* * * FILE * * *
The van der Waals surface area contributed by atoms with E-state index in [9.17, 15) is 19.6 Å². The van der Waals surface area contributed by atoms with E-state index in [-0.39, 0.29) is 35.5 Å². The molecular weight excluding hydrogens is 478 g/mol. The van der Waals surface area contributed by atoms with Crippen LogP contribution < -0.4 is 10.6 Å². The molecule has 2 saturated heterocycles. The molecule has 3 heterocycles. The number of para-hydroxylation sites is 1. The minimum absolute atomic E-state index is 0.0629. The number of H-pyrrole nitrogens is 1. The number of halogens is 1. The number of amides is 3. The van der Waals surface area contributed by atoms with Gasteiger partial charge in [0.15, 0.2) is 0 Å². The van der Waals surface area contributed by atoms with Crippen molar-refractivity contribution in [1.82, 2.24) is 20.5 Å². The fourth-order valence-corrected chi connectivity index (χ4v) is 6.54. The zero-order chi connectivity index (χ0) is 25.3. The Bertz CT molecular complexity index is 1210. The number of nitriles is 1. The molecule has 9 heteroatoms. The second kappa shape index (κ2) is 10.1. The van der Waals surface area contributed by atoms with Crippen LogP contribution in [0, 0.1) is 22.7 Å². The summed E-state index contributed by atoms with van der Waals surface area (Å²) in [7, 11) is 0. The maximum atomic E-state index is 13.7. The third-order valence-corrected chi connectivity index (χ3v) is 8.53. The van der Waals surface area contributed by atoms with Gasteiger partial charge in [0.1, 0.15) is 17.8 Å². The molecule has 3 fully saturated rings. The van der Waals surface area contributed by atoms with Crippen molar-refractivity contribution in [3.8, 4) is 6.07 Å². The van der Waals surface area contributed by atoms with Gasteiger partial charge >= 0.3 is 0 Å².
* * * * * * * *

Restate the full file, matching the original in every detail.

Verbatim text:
The van der Waals surface area contributed by atoms with E-state index in [9.17, 15) is 19.6 Å². The van der Waals surface area contributed by atoms with E-state index in [-0.39, 0.29) is 35.5 Å². The molecular weight excluding hydrogens is 478 g/mol. The van der Waals surface area contributed by atoms with Crippen LogP contribution < -0.4 is 10.6 Å². The molecule has 2 saturated heterocycles. The molecule has 3 heterocycles. The number of para-hydroxylation sites is 1. The minimum absolute atomic E-state index is 0.0629. The number of H-pyrrole nitrogens is 1. The number of halogens is 1. The number of amides is 3. The van der Waals surface area contributed by atoms with Gasteiger partial charge in [0.15, 0.2) is 0 Å². The van der Waals surface area contributed by atoms with Crippen molar-refractivity contribution in [1.82, 2.24) is 20.5 Å². The fourth-order valence-corrected chi connectivity index (χ4v) is 6.54. The zero-order chi connectivity index (χ0) is 25.3. The Bertz CT molecular complexity index is 1210. The number of nitriles is 1. The molecule has 9 heteroatoms. The second kappa shape index (κ2) is 10.1. The van der Waals surface area contributed by atoms with Crippen LogP contribution in [0, 0.1) is 22.7 Å². The summed E-state index contributed by atoms with van der Waals surface area (Å²) in [7, 11) is 0. The maximum atomic E-state index is 13.7. The third-order valence-corrected chi connectivity index (χ3v) is 8.53. The van der Waals surface area contributed by atoms with Gasteiger partial charge in [0.1, 0.15) is 17.8 Å². The molecule has 3 fully saturated rings. The van der Waals surface area contributed by atoms with Crippen molar-refractivity contribution in [3.8, 4) is 6.07 Å². The van der Waals surface area contributed by atoms with Gasteiger partial charge >= 0.3 is 0 Å².